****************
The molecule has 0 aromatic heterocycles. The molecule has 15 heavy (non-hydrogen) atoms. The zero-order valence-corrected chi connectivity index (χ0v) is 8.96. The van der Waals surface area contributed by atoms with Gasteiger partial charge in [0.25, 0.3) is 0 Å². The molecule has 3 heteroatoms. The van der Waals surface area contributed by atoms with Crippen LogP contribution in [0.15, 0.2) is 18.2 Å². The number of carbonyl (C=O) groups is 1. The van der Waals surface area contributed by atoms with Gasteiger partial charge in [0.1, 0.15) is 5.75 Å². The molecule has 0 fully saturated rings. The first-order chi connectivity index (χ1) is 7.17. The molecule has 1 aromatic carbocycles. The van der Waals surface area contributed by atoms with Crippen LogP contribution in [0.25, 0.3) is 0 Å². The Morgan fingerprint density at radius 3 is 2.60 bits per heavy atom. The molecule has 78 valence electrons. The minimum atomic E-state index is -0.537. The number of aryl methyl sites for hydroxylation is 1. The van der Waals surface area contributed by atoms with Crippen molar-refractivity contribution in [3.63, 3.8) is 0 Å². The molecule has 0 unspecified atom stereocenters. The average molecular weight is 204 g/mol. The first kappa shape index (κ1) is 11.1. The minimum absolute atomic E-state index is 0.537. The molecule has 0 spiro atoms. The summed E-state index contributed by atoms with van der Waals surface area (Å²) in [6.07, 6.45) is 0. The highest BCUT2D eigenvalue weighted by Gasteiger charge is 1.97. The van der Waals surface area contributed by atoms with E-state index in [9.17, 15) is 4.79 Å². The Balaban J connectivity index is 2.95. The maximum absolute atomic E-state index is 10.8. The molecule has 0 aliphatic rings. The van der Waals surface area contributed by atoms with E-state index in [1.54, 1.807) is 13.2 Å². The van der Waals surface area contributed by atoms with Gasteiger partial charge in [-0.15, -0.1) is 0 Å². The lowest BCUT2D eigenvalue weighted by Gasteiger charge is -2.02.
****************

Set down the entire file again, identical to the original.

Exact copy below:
The molecule has 0 aromatic heterocycles. The molecule has 15 heavy (non-hydrogen) atoms. The zero-order valence-corrected chi connectivity index (χ0v) is 8.96. The van der Waals surface area contributed by atoms with Gasteiger partial charge in [0.25, 0.3) is 0 Å². The molecule has 3 heteroatoms. The van der Waals surface area contributed by atoms with Crippen LogP contribution in [0.15, 0.2) is 18.2 Å². The number of carbonyl (C=O) groups is 1. The van der Waals surface area contributed by atoms with Gasteiger partial charge in [0.1, 0.15) is 5.75 Å². The molecule has 0 fully saturated rings. The first-order chi connectivity index (χ1) is 7.17. The molecule has 1 aromatic carbocycles. The van der Waals surface area contributed by atoms with Crippen LogP contribution in [0.25, 0.3) is 0 Å². The Morgan fingerprint density at radius 3 is 2.60 bits per heavy atom. The molecule has 78 valence electrons. The minimum atomic E-state index is -0.537. The number of aryl methyl sites for hydroxylation is 1. The van der Waals surface area contributed by atoms with Crippen molar-refractivity contribution in [3.63, 3.8) is 0 Å². The molecule has 0 unspecified atom stereocenters. The average molecular weight is 204 g/mol. The first kappa shape index (κ1) is 11.1. The minimum absolute atomic E-state index is 0.537. The molecule has 0 spiro atoms. The summed E-state index contributed by atoms with van der Waals surface area (Å²) in [6.07, 6.45) is 0. The highest BCUT2D eigenvalue weighted by Gasteiger charge is 1.97. The van der Waals surface area contributed by atoms with E-state index in [9.17, 15) is 4.79 Å². The Balaban J connectivity index is 2.95. The maximum absolute atomic E-state index is 10.8. The molecule has 0 aliphatic rings. The van der Waals surface area contributed by atoms with E-state index in [1.54, 1.807) is 13.2 Å². The van der Waals surface area contributed by atoms with Gasteiger partial charge in [-0.15, -0.1) is 0 Å². The lowest BCUT2D eigenvalue weighted by Gasteiger charge is -2.02.